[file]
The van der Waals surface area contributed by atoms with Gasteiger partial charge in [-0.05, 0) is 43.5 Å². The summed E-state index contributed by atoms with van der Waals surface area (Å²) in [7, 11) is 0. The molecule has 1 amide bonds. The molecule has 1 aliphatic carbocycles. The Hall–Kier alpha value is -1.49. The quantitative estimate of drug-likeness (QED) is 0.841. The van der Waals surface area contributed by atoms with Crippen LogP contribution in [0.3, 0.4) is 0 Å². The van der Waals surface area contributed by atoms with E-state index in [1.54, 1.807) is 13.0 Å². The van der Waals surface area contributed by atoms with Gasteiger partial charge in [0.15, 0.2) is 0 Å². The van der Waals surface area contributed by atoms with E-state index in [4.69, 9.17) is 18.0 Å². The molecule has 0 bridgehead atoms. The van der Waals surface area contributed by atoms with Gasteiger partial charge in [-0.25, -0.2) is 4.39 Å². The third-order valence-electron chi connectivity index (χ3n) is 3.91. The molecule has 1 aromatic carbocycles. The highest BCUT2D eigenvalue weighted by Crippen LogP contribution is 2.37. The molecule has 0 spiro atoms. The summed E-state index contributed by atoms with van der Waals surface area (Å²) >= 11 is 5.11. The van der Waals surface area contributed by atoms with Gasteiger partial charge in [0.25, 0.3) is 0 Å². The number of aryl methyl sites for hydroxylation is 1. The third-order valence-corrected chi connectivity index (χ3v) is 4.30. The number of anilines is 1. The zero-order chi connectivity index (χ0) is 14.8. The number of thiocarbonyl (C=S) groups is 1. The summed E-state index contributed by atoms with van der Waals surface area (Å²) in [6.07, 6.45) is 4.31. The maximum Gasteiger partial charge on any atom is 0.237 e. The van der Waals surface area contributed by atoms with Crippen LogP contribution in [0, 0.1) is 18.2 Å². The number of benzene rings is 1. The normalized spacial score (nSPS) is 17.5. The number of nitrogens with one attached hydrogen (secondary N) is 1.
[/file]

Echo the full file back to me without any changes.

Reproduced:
The van der Waals surface area contributed by atoms with Gasteiger partial charge in [-0.05, 0) is 43.5 Å². The summed E-state index contributed by atoms with van der Waals surface area (Å²) in [7, 11) is 0. The molecule has 1 amide bonds. The molecule has 1 aliphatic carbocycles. The Hall–Kier alpha value is -1.49. The quantitative estimate of drug-likeness (QED) is 0.841. The van der Waals surface area contributed by atoms with Crippen LogP contribution in [0.3, 0.4) is 0 Å². The van der Waals surface area contributed by atoms with E-state index in [1.54, 1.807) is 13.0 Å². The van der Waals surface area contributed by atoms with Gasteiger partial charge in [0.15, 0.2) is 0 Å². The van der Waals surface area contributed by atoms with E-state index in [4.69, 9.17) is 18.0 Å². The molecule has 0 bridgehead atoms. The van der Waals surface area contributed by atoms with Gasteiger partial charge in [-0.25, -0.2) is 4.39 Å². The third-order valence-electron chi connectivity index (χ3n) is 3.91. The molecule has 1 aromatic carbocycles. The highest BCUT2D eigenvalue weighted by Crippen LogP contribution is 2.37. The molecule has 0 spiro atoms. The summed E-state index contributed by atoms with van der Waals surface area (Å²) >= 11 is 5.11. The van der Waals surface area contributed by atoms with Gasteiger partial charge in [0.25, 0.3) is 0 Å². The number of aryl methyl sites for hydroxylation is 1. The third-order valence-corrected chi connectivity index (χ3v) is 4.30. The number of anilines is 1. The zero-order chi connectivity index (χ0) is 14.8. The number of thiocarbonyl (C=S) groups is 1. The summed E-state index contributed by atoms with van der Waals surface area (Å²) in [6.07, 6.45) is 4.31. The maximum Gasteiger partial charge on any atom is 0.237 e. The van der Waals surface area contributed by atoms with Crippen LogP contribution in [0, 0.1) is 18.2 Å². The number of benzene rings is 1. The normalized spacial score (nSPS) is 17.5. The number of nitrogens with one attached hydrogen (secondary N) is 1.